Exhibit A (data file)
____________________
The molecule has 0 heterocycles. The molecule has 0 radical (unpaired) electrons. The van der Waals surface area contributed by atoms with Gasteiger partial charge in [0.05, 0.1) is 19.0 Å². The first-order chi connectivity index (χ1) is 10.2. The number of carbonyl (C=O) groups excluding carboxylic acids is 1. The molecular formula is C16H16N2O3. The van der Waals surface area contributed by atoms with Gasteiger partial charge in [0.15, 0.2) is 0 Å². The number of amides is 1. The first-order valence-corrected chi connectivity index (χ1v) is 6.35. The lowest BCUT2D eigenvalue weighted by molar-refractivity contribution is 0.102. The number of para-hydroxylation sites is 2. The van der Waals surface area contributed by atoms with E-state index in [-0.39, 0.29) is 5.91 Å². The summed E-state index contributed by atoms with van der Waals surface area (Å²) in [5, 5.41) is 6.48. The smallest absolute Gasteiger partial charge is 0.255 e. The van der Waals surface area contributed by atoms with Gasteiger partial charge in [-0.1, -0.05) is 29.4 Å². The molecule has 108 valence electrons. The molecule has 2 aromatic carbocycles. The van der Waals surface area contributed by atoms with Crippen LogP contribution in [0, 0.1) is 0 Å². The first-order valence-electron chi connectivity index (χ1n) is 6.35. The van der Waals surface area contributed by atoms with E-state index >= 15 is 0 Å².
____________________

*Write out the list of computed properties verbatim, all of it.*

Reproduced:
The molecule has 0 heterocycles. The molecule has 0 radical (unpaired) electrons. The van der Waals surface area contributed by atoms with Gasteiger partial charge in [0.05, 0.1) is 19.0 Å². The first-order chi connectivity index (χ1) is 10.2. The number of carbonyl (C=O) groups excluding carboxylic acids is 1. The molecular formula is C16H16N2O3. The van der Waals surface area contributed by atoms with Gasteiger partial charge in [0.15, 0.2) is 0 Å². The number of amides is 1. The first-order valence-corrected chi connectivity index (χ1v) is 6.35. The lowest BCUT2D eigenvalue weighted by molar-refractivity contribution is 0.102. The number of para-hydroxylation sites is 2. The van der Waals surface area contributed by atoms with E-state index in [-0.39, 0.29) is 5.91 Å². The summed E-state index contributed by atoms with van der Waals surface area (Å²) in [5, 5.41) is 6.48. The smallest absolute Gasteiger partial charge is 0.255 e. The van der Waals surface area contributed by atoms with Gasteiger partial charge in [-0.1, -0.05) is 29.4 Å². The molecule has 108 valence electrons. The molecule has 2 aromatic carbocycles. The van der Waals surface area contributed by atoms with Crippen LogP contribution in [0, 0.1) is 0 Å². The first-order valence-electron chi connectivity index (χ1n) is 6.35. The van der Waals surface area contributed by atoms with E-state index >= 15 is 0 Å².